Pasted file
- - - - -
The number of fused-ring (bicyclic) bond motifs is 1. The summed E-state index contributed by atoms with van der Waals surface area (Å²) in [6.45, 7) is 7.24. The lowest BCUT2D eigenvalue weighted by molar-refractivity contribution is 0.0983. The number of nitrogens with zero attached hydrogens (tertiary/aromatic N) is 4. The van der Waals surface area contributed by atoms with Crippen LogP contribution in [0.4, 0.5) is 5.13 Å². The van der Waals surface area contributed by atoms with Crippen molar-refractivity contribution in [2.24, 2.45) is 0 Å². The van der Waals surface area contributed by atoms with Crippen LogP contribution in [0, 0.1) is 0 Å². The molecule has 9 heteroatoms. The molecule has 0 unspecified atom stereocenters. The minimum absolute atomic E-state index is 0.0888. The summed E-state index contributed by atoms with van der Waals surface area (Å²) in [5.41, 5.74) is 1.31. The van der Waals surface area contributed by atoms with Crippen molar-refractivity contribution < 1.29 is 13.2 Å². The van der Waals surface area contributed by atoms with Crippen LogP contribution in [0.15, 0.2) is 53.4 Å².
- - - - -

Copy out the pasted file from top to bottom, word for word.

The number of fused-ring (bicyclic) bond motifs is 1. The summed E-state index contributed by atoms with van der Waals surface area (Å²) in [6.45, 7) is 7.24. The lowest BCUT2D eigenvalue weighted by molar-refractivity contribution is 0.0983. The number of nitrogens with zero attached hydrogens (tertiary/aromatic N) is 4. The van der Waals surface area contributed by atoms with Crippen LogP contribution in [0.4, 0.5) is 5.13 Å². The van der Waals surface area contributed by atoms with Crippen molar-refractivity contribution in [2.24, 2.45) is 0 Å². The van der Waals surface area contributed by atoms with Crippen LogP contribution in [0, 0.1) is 0 Å². The molecule has 9 heteroatoms. The molecule has 0 unspecified atom stereocenters. The minimum absolute atomic E-state index is 0.0888. The summed E-state index contributed by atoms with van der Waals surface area (Å²) in [5.41, 5.74) is 1.31. The van der Waals surface area contributed by atoms with Crippen molar-refractivity contribution < 1.29 is 13.2 Å². The van der Waals surface area contributed by atoms with Crippen LogP contribution in [0.15, 0.2) is 53.4 Å².